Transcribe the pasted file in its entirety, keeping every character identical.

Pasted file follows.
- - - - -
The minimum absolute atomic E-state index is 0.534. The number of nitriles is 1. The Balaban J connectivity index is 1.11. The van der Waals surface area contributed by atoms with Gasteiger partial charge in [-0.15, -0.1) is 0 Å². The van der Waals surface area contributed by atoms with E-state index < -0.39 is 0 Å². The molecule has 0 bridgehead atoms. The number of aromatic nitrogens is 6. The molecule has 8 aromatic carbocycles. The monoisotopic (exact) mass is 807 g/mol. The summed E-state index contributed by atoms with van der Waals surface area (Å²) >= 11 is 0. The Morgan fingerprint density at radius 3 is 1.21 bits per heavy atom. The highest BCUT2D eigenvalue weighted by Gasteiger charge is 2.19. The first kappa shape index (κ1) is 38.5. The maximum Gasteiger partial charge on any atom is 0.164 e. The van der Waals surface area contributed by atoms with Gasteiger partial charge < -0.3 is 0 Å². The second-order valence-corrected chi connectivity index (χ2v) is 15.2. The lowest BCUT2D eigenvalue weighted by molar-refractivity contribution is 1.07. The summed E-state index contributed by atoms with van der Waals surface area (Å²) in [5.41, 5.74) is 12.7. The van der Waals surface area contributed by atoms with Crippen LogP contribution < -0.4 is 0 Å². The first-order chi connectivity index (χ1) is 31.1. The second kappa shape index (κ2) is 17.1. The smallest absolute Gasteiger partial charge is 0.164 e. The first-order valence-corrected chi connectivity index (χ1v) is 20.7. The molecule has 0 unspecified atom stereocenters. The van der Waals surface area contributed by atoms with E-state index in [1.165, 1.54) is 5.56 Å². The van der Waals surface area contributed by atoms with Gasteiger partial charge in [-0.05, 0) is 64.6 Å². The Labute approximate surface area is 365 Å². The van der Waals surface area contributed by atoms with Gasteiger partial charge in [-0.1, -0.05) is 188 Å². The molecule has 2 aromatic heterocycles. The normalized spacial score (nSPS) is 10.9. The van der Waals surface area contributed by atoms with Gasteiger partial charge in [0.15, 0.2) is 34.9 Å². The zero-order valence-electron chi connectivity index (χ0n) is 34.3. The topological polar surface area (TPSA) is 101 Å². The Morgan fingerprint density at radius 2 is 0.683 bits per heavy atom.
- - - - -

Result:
The minimum absolute atomic E-state index is 0.534. The number of nitriles is 1. The Balaban J connectivity index is 1.11. The van der Waals surface area contributed by atoms with Gasteiger partial charge in [-0.15, -0.1) is 0 Å². The van der Waals surface area contributed by atoms with E-state index < -0.39 is 0 Å². The molecule has 0 bridgehead atoms. The number of aromatic nitrogens is 6. The molecule has 8 aromatic carbocycles. The monoisotopic (exact) mass is 807 g/mol. The summed E-state index contributed by atoms with van der Waals surface area (Å²) >= 11 is 0. The Morgan fingerprint density at radius 3 is 1.21 bits per heavy atom. The highest BCUT2D eigenvalue weighted by Gasteiger charge is 2.19. The first kappa shape index (κ1) is 38.5. The maximum Gasteiger partial charge on any atom is 0.164 e. The van der Waals surface area contributed by atoms with Gasteiger partial charge < -0.3 is 0 Å². The second-order valence-corrected chi connectivity index (χ2v) is 15.2. The lowest BCUT2D eigenvalue weighted by molar-refractivity contribution is 1.07. The summed E-state index contributed by atoms with van der Waals surface area (Å²) in [5.41, 5.74) is 12.7. The van der Waals surface area contributed by atoms with Crippen LogP contribution < -0.4 is 0 Å². The first-order chi connectivity index (χ1) is 31.1. The second kappa shape index (κ2) is 17.1. The smallest absolute Gasteiger partial charge is 0.164 e. The first-order valence-corrected chi connectivity index (χ1v) is 20.7. The molecule has 0 unspecified atom stereocenters. The van der Waals surface area contributed by atoms with E-state index in [1.165, 1.54) is 5.56 Å². The van der Waals surface area contributed by atoms with Gasteiger partial charge in [-0.05, 0) is 64.6 Å². The Labute approximate surface area is 365 Å². The van der Waals surface area contributed by atoms with Gasteiger partial charge in [-0.1, -0.05) is 188 Å². The molecule has 2 aromatic heterocycles. The normalized spacial score (nSPS) is 10.9. The van der Waals surface area contributed by atoms with Gasteiger partial charge in [0.15, 0.2) is 34.9 Å². The zero-order valence-electron chi connectivity index (χ0n) is 34.3. The topological polar surface area (TPSA) is 101 Å². The Morgan fingerprint density at radius 2 is 0.683 bits per heavy atom.